The Physical Worldornament
physical world logo

The Restless universe
Introduction to The restless Universe

1 The lawful Universe

2 The clockwork Universe

3 The irreversible Universe

4 The intangible Universe

4.1 Electromagnetism and fields 1/4

4.1 Electromagnetism and fields 2/4

4.1 Electromagnetism and fields 3/4

4.1 Electromagnetism and fields 4/4

4.2 Relativity, space, time and gravity 1/4

4.2 Relativity, space, time and gravity 2/4

4.2 Relativity, space, time and gravity 3/4

» 4.2 Relativity, space, time and gravity 4/4

5 The uncertain Universe

6 Closing items


Other titles in the Physical World series

Describing motion

Predicting motion

Classical physics of matter

Static fields and potentials

Dynamic fields and waves

Quantum physics: an introduction

Quantum physics of matter

4 The intangible Universe

4.2 Relativity,space,time and gravity

Part 1 of 4 | Part 2 | Part 3 | Part 4

For a printable version of 'The intangible Universe' click here

Einstein realized that many of the effects of non-uniform motion are similar to the effects of gravity. (Perhaps you have experienced the sensation of feeling heavier in a lift that is accelerating upwards.) With unerring instinct he treated this as a vital clue: any theory of general relativity would also have to be a theory of gravity. After more than ten years of struggle, the new theory was ready. According to general relativity, a large concentration of mass, such as the Earth, significantly distorts space-time in its vicinity. Bodies moving through a region of distorted space-time move differently from the way they would have moved in an undistorted space-time.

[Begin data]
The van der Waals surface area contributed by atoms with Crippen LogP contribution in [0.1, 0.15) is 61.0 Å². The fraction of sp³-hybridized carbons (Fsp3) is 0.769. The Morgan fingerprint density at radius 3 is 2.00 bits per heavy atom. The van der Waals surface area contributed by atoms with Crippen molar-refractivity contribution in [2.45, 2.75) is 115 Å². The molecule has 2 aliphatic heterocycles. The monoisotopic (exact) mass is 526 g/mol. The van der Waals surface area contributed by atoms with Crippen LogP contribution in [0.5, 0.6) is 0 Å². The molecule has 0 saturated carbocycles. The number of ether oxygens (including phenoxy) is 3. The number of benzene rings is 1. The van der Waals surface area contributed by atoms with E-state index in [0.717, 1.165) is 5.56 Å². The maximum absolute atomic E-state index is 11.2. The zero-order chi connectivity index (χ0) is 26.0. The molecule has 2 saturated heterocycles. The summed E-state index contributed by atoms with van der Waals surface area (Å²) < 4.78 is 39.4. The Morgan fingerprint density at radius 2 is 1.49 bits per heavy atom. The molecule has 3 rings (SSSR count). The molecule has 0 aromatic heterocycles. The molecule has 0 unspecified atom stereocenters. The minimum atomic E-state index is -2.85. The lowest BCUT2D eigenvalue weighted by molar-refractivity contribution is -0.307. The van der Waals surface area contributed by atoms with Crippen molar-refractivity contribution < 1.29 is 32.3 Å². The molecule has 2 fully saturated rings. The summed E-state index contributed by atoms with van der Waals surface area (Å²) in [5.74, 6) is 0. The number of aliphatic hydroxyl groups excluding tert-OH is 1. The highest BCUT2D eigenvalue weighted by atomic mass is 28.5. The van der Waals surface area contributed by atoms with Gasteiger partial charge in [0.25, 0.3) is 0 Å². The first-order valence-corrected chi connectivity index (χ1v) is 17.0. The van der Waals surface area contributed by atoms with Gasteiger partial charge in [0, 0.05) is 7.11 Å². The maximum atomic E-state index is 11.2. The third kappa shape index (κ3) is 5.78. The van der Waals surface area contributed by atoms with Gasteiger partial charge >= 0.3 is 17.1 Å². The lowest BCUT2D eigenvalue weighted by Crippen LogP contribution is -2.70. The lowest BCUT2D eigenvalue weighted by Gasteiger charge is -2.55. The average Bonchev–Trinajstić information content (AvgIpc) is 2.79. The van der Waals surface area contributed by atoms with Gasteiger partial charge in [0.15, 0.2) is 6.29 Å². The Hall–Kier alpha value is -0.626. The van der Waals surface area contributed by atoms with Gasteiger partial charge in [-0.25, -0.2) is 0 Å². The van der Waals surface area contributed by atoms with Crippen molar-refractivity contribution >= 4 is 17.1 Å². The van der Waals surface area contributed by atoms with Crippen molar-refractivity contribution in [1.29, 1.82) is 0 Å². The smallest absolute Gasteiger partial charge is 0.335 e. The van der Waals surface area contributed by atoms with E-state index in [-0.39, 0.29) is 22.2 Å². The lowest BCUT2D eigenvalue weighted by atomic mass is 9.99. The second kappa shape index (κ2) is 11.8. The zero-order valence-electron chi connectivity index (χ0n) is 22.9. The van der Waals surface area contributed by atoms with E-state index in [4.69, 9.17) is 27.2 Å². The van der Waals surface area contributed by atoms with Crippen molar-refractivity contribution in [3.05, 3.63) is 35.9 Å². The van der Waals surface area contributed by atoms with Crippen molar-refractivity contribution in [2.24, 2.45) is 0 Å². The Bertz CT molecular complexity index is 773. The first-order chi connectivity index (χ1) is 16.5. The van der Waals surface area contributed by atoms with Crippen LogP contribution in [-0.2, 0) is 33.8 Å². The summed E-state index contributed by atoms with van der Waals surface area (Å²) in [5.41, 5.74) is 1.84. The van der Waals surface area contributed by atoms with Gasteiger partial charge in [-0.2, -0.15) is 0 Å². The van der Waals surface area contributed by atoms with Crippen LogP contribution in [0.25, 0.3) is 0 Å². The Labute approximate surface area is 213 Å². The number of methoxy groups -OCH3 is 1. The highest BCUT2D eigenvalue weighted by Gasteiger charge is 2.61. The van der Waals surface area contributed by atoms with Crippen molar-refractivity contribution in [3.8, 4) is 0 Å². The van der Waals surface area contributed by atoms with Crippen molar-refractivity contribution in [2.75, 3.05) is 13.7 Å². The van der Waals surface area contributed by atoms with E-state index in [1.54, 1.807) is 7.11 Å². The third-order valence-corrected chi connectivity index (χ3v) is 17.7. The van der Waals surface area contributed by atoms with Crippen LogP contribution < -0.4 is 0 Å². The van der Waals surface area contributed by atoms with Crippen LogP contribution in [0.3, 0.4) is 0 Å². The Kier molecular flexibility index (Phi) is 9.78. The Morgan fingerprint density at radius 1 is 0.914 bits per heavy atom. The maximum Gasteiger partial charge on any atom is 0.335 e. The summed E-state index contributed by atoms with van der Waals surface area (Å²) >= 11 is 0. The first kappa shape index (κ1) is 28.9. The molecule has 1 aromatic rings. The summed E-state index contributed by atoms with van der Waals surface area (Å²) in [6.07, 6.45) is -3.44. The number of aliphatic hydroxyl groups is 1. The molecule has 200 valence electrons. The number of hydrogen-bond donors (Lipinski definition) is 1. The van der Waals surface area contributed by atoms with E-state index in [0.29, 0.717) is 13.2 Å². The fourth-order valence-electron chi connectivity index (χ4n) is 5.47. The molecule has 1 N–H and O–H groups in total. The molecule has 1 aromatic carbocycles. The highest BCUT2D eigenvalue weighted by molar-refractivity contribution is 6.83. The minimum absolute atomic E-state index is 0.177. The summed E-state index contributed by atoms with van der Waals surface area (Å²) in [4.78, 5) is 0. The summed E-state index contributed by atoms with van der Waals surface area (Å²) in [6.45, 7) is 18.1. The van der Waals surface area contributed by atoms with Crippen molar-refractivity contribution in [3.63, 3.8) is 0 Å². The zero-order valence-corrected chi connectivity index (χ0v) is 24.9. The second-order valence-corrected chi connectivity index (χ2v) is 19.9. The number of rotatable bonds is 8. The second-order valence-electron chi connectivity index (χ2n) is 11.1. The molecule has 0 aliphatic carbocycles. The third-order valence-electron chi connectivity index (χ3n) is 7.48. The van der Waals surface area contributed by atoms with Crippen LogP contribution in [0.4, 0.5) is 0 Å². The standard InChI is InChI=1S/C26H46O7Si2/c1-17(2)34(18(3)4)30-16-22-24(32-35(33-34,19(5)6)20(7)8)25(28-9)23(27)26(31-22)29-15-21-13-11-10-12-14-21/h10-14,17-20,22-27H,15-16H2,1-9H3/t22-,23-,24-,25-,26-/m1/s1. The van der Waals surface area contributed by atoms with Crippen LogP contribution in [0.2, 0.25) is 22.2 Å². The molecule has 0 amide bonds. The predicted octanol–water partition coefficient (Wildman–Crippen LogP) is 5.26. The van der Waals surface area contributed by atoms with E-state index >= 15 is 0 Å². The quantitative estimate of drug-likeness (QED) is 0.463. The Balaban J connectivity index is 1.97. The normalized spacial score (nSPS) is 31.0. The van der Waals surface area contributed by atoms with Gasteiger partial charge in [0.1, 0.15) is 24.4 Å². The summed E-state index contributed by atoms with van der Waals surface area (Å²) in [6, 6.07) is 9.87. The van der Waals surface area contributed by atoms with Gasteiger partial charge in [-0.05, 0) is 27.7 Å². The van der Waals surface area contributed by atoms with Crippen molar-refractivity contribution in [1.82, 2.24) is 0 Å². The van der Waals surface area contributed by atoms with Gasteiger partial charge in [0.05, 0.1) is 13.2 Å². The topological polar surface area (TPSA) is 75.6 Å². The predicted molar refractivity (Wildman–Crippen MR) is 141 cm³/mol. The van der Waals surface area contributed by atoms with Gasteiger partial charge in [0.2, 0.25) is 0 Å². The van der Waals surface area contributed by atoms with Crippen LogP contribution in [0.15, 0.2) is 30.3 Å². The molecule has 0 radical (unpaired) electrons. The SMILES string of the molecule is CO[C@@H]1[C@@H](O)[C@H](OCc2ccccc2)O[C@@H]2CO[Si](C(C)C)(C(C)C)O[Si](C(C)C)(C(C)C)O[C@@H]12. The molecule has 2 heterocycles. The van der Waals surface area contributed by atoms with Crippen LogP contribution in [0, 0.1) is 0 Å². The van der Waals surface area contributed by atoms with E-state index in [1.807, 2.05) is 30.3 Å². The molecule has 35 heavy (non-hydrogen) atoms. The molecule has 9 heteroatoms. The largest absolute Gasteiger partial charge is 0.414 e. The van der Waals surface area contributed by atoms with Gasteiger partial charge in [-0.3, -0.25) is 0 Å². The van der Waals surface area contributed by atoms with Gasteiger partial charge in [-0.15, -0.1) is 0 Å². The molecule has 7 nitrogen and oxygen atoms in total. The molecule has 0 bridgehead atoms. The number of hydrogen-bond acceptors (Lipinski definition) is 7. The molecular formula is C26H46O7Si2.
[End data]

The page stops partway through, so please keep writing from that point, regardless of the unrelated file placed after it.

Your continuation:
For example, meteors coming close to the Earth are attracted to it and deviate from uniform, steady motion in a straight line. Newton would have had no hesitation in saying that these deviations are due to gravitational forces. In Einstein's view, however, there is no force. The meteors move in the simplest way imaginable, but through a distorted space-time, and it is this distortion, generated by the presence of the Earth, that provides the attraction. This is the essence of general relativity, though the mathematics required to spell it out properly is quite formidable, even for a physicist.

The central ideas of general relativity have been neatly summarized by the American physicist John Archibald Wheeler. In a now famous phrase Wheeler said:

'Matter tells space how to curve.

Space tells matter how to move.'

Purists might quibble over whether Wheeler should have said 'space-time' rather than 'space', but as a two-line summary of general relativity this is hard to beat.
Figure 1.24
A highly schematic diagram showing space-time curvature near the Sun and indicating the way in which this can lead to the bending of starlight as it grazes the edge of the Sun. (The bending has been hugely exaggerated for the sake of clarity.) The observation of this effect in 1919, during a total eclipse of the Sun, did much to make Einstein an international celebrity.
Click here for larger image (15.24kb)

If you tried to summarize Newtonian gravitation in the same way all you could say is: 'Matter tells matter how to move'; the contrast is clear.

General relativity is a field theory of gravity. At its heart are a set of equations called the Einstein field equations. To this extent general relativity is similar to Maxwell's field theory of electromagnetism. But general relativity is a very unusual field theory. Whereas electric and magnetic fields exist in space and time, the gravitational field essentially is space and time. Einstein was well aware of the contrast between gravity and electromagnetism, and spent a good deal of the later part of his life trying to formulate a unified field theory in which gravity and electromagnetism would be combined into a single 'geometric' field theory. In this quest he was ultimately unsuccessful, but general relativity remains a monumental achievement.

Question 1.5 Answer
Would it be fair to say that special relativity has the effect of leaving each observer completely free to make his or her own decision about what constitutes time?

Continue on to 5 The uncertain Universe


Advanced Search
and search tips

Relevant Links

A note on powers of ten and significant figures

Some highlights of physics

Featured Physicists

Suggestions for further reading

Questions, answers and comments



S207 The Physical World